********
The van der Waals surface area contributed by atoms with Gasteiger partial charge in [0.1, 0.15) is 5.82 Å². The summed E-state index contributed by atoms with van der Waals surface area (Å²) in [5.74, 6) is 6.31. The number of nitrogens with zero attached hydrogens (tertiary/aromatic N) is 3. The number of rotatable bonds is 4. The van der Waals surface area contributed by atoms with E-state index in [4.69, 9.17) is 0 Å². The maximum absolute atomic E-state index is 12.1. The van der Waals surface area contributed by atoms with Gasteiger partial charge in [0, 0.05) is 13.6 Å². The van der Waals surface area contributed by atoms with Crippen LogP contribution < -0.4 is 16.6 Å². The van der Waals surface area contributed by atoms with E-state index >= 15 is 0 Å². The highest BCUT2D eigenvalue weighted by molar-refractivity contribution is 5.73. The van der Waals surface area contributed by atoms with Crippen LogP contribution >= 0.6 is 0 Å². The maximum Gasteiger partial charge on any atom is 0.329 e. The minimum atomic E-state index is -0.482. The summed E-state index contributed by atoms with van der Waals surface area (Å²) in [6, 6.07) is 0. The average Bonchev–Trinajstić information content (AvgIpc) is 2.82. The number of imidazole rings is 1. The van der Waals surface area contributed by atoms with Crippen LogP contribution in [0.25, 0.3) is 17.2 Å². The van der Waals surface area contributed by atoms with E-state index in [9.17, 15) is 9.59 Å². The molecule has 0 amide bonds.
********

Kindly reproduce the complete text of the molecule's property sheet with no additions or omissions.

The van der Waals surface area contributed by atoms with Gasteiger partial charge in [0.1, 0.15) is 5.82 Å². The summed E-state index contributed by atoms with van der Waals surface area (Å²) in [5.74, 6) is 6.31. The number of nitrogens with zero attached hydrogens (tertiary/aromatic N) is 3. The number of rotatable bonds is 4. The van der Waals surface area contributed by atoms with E-state index in [4.69, 9.17) is 0 Å². The maximum absolute atomic E-state index is 12.1. The van der Waals surface area contributed by atoms with Gasteiger partial charge in [0, 0.05) is 13.6 Å². The van der Waals surface area contributed by atoms with Crippen LogP contribution < -0.4 is 16.6 Å². The van der Waals surface area contributed by atoms with E-state index >= 15 is 0 Å². The highest BCUT2D eigenvalue weighted by molar-refractivity contribution is 5.73. The van der Waals surface area contributed by atoms with Crippen LogP contribution >= 0.6 is 0 Å². The maximum Gasteiger partial charge on any atom is 0.329 e. The minimum atomic E-state index is -0.482. The summed E-state index contributed by atoms with van der Waals surface area (Å²) in [6, 6.07) is 0. The average Bonchev–Trinajstić information content (AvgIpc) is 2.82. The number of imidazole rings is 1. The van der Waals surface area contributed by atoms with Crippen LogP contribution in [0.25, 0.3) is 17.2 Å². The van der Waals surface area contributed by atoms with E-state index in [9.17, 15) is 9.59 Å². The molecule has 0 amide bonds.